still reading this book. the author has a unique way of jumping from one family member to another, and this can be a bit frustrating if you're incline...morestill reading this book. the author has a unique way of jumping from one family member to another, and this can be a bit frustrating if you're inclined to follow a more traditional linear narrative. this family, however, has a lot of interesting personalities that the author has no problem sorting through, although a scorecard would be nice at times.
UPDATE: the book has picked up quite a bit as the author moves the House of Wittgenstein into WW2. the family's dealings with the Nazis, as they learn that they are to be classified as Jewish, makes good and somewhat exciting reading. the various attempts to change that status, as well as to leave Austria, are captivating. the author also does a great job of setting up the political atmosphere in Austria prior to the Anchluss. only about 25 pages to go.
UPDATE2: having finished the book, i can only rate it 3 stars. ultimately, although the author does a good job of covering a large family, it really dies out around the time of WW2. unless the Wittgenstein family all of a sudden became uninteresting, the lack of detail during and after the war is curious, after the meticulous accounts in the first 3/4 of the book. it ends rather suddenly, with almost a cursory summation of what happened to the various family members in their last years. that was rather disappointing.
still, i recommend the book because Waugh has great attention to detail most of the time, and because this family lived through some interesting times. only occasionally does the reader get bogged down, and then usually because of the multitude of characters. (less)
Interesting book that more appropriately should have been titled "Nixon's Pathological Obsession with All Things Kennedy."
Beginning with the friendshi...moreInteresting book that more appropriately should have been titled "Nixon's Pathological Obsession with All Things Kennedy."
Beginning with the friendship, and then the rivalry, between Nixon and JFK, the second half of the book details Nixon's fears of a restored Camelot: first through Bobby, then through Teddy, the fear of the latter driving Nixon into the debacle of Watergate.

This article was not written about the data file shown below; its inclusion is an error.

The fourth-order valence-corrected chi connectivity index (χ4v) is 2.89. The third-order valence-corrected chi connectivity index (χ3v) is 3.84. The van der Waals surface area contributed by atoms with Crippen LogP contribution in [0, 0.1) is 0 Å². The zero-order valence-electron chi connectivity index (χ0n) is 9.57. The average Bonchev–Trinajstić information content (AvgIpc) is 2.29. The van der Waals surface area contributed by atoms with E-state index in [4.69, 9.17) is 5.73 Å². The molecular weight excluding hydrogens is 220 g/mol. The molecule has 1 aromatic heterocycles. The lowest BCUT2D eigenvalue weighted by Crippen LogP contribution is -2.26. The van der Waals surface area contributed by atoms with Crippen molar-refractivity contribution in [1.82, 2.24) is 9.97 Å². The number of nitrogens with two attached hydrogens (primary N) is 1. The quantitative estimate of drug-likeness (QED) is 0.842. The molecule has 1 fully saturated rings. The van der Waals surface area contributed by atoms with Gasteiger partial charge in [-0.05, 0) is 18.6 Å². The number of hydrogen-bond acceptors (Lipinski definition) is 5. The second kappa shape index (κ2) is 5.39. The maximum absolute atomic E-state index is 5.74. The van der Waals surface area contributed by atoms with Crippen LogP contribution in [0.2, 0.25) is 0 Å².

It's all rather unpersuasive, but author Mathews drives this point repeatedly (and I do mean repeatedly). It's a rather trite motive for a very complex individual, but Matthews has a trenchant for such schemes, so it's not surprising.
Still, this book has a lot of detail and research. There are many fascinating nuggets, such as the revelation that Joseph Kennedy gave financial support to Nixon during one of his campaigns, and even promised to support Nixon for president if Jack didn't win the nomination. The relationship between Nixon and Jacqueline was rather warm, and allowed his more tender and human side to manifest itself.
A good read, but also pick up Stephen Ambrose's bio of Nixon to get a complete portrait of the man.(less)
the history part of the book was interesting, but the second half, focusing on Palamas's theology, was dense and suited mostly for those of an academi...morethe history part of the book was interesting, but the second half, focusing on Palamas's theology, was dense and suited mostly for those of an academic bent. if that's your thing, by all means, read it. just not layman friendly.(less)
this was a good account of the rise of the hacker movement that spawned WikiLeaks and Bradley/Chelsea Manning. Greenberg makes the case that Julian As...morethis was a good account of the rise of the hacker movement that spawned WikiLeaks and Bradley/Chelsea Manning. Greenberg makes the case that Julian Assange is something of an ass. Well sourced, convincingly written.
the best part of the book came in addressing the Obama administration's crackdown on whistleblowers. One whistleblower who was targeted by the DoJ offered the following explanation of why the Obama the President differed from Obama the candidate: "He had never had that kind of access to secrets before. IT was a lot of power. He was enamored with it. And it changed him."(less)